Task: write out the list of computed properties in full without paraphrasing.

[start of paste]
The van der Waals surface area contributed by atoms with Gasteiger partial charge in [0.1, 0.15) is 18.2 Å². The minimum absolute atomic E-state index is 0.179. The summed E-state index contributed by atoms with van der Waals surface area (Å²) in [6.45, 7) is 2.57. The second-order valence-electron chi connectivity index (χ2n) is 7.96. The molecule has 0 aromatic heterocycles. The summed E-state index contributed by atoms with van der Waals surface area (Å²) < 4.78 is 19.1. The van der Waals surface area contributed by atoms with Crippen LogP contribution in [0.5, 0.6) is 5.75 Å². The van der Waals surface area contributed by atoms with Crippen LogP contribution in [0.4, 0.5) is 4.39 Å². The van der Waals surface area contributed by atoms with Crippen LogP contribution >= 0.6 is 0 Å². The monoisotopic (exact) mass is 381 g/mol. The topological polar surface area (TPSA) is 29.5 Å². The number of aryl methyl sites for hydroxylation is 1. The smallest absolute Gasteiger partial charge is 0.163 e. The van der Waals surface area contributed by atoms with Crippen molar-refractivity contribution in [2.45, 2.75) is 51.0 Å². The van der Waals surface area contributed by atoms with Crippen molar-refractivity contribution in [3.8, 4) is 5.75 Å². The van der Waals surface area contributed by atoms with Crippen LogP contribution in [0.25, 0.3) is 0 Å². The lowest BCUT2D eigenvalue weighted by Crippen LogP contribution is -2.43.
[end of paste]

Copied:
The van der Waals surface area contributed by atoms with Gasteiger partial charge in [0.1, 0.15) is 18.2 Å². The minimum absolute atomic E-state index is 0.179. The summed E-state index contributed by atoms with van der Waals surface area (Å²) in [6.45, 7) is 2.57. The second-order valence-electron chi connectivity index (χ2n) is 7.96. The molecule has 0 aromatic heterocycles. The summed E-state index contributed by atoms with van der Waals surface area (Å²) < 4.78 is 19.1. The van der Waals surface area contributed by atoms with Crippen LogP contribution in [0.5, 0.6) is 5.75 Å². The van der Waals surface area contributed by atoms with Crippen LogP contribution in [0.4, 0.5) is 4.39 Å². The van der Waals surface area contributed by atoms with Crippen LogP contribution >= 0.6 is 0 Å². The monoisotopic (exact) mass is 381 g/mol. The topological polar surface area (TPSA) is 29.5 Å². The number of aryl methyl sites for hydroxylation is 1. The smallest absolute Gasteiger partial charge is 0.163 e. The van der Waals surface area contributed by atoms with Crippen molar-refractivity contribution in [2.45, 2.75) is 51.0 Å². The van der Waals surface area contributed by atoms with Crippen molar-refractivity contribution in [3.8, 4) is 5.75 Å². The van der Waals surface area contributed by atoms with Crippen LogP contribution in [0.25, 0.3) is 0 Å². The lowest BCUT2D eigenvalue weighted by Crippen LogP contribution is -2.43.